At 5am, Aaron woke as I padded back to bed for the tenth time; “Did I just hear you being sick?” he asked. “Yes, many times.” I answered weakly, “I think I might have food poisoning.” Then he said, “I think I’m going to be sick as well…” and off he went, to pray at the porcelain alter and release his gastric refugees.
Oh no! My suspicions of food poisoning were confirmed. To try and avoid another technicolour yawn, I didn’t want to think about the calamari, but I was certain that was the culprit. We just had to hope that now the kids didn’t get it too. Thank goodness, (for once !), that they had been fussy about trying our specially prepared starter! I had my fingers crossed. It was all I had the strength to do.
Ruben woke at 7am, excited about the prospect of attending ‘school’ for the day. Then he looked at me and he heard dad in the bathroom. I just didn’t know what to say. In the state I was in, it was obvious that I couldn’t possibly get on a motorbike and travel literally across the whole island, especially with a kid on the back! And Rosie was lying next to me in bed still with a temperature.
But just as Ruben looked absolutely crestfallen, Aaron appeared like a hero from the bathroom: showered, dressed and ready to take him to school. He wasn’t going to let a so-far single vomit-session stop him from taking a motorbike ride! So off they went. After returning from the 20km round trip, and promptly throwing up once more, he then made the journey again, this time with Rosie on the back of the bike, as she was now awake and feeling completely better and desperately sad that she could have missed out on all the fun at school….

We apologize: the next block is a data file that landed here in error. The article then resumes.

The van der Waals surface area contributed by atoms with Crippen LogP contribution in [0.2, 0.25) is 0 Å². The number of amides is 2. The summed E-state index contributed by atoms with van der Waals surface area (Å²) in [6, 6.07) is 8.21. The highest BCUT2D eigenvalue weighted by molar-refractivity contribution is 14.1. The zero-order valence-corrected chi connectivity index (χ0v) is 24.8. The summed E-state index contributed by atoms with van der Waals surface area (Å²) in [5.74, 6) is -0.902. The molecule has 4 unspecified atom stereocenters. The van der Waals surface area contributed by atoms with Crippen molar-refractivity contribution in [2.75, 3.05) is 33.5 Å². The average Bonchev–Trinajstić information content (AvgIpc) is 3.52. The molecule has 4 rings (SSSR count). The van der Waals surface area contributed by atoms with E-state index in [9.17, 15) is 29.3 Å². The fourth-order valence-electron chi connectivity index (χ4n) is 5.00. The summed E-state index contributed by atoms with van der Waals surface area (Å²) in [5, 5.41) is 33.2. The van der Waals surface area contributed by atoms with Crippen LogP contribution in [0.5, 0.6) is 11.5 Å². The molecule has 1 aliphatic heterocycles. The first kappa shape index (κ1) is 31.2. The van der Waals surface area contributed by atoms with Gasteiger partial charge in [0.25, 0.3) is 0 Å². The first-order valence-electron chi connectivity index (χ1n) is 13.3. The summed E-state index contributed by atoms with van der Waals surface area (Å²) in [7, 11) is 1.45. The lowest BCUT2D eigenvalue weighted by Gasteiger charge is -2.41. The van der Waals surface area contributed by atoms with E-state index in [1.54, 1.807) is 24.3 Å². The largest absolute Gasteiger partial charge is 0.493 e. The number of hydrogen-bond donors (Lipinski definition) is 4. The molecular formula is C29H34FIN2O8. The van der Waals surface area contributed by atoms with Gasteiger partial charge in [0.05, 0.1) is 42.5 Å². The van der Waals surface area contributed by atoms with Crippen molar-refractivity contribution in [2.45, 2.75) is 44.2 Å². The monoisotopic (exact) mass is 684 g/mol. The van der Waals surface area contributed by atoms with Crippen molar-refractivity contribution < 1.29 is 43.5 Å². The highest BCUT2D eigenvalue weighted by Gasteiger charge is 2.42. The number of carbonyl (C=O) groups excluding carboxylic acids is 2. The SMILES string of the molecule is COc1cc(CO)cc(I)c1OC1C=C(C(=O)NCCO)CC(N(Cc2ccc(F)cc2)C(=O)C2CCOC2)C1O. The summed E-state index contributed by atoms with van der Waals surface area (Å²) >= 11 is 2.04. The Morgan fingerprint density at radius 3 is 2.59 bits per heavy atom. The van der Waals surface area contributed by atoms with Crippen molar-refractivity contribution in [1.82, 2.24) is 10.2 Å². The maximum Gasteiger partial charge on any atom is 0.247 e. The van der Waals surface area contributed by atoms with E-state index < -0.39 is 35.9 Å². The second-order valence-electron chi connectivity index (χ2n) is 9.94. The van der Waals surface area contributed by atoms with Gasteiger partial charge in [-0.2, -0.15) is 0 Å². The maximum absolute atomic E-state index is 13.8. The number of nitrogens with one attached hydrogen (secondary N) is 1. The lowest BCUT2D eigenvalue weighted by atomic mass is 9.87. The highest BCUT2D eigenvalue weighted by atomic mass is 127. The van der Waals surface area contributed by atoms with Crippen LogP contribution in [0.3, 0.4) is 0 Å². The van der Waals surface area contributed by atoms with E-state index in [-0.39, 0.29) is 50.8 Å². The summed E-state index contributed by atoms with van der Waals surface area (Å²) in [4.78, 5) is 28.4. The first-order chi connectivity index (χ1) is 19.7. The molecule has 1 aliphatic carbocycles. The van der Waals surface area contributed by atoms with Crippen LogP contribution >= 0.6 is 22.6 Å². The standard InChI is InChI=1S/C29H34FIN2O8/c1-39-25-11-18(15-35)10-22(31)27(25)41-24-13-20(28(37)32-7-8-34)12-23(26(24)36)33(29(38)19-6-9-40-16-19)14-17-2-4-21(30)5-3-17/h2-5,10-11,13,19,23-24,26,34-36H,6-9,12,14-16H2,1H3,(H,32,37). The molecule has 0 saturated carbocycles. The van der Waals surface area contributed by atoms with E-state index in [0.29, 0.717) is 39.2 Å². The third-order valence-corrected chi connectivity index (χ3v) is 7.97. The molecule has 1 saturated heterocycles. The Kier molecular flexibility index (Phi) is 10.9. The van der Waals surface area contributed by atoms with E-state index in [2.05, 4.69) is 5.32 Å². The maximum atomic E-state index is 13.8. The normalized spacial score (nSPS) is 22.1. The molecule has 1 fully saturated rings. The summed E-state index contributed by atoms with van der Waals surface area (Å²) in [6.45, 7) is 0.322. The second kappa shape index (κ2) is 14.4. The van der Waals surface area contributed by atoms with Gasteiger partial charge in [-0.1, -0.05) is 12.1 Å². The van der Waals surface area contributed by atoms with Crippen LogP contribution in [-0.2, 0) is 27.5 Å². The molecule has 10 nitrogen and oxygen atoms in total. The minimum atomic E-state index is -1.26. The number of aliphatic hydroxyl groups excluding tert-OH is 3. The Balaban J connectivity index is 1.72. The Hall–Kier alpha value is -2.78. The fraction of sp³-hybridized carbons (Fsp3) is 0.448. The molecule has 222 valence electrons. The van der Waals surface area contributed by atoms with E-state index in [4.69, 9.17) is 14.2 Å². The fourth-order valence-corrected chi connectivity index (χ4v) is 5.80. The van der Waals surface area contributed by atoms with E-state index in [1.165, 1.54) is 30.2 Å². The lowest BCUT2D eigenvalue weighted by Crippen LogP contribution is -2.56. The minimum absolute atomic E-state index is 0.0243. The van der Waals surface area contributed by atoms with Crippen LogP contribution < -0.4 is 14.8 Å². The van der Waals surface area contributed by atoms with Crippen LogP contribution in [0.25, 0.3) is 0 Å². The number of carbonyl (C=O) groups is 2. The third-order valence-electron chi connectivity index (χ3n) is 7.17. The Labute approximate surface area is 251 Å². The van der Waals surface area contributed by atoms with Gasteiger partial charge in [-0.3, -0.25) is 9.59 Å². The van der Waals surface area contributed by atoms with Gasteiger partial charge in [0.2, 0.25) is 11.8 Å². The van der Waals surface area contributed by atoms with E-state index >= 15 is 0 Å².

Aaron returned once more and we spent the only day of our trip so far as ‘just grown-ups’ sat next to each other in bed, feeling terrible. We’d had plans of going off on the motorbikes and exploring the island together; laying on the beach in peace and quiet, enjoying a nice lunch, just the two of us…. Boo hoo! Instead, we were getting a genuine opportunity to become properly acquainted with the Thai toilet etiquette of using the ‘bum-gun’, which I must say, in this kind of situation, was very useful.
The other good news is that after 8-hours straight of D&V, my usual cure for all stomach upsets, sips of flat coke, worked its magic and we were feeling much better later that afternoon, albeit a little wobbly. And I was sure this meant we couldn’t possibly have the much worse, and possibly fatal, forms of food poisoning I’d read about on Dr Google, such as botulism or e-coli. So we were now unlikely to die, which is what I had been thinking just a few hours previously.
All we had to do now, was to drive 20km and collect the kids on the motorbikes and bring them safely home.
The moral of this story is: stick to frozen fish fingers.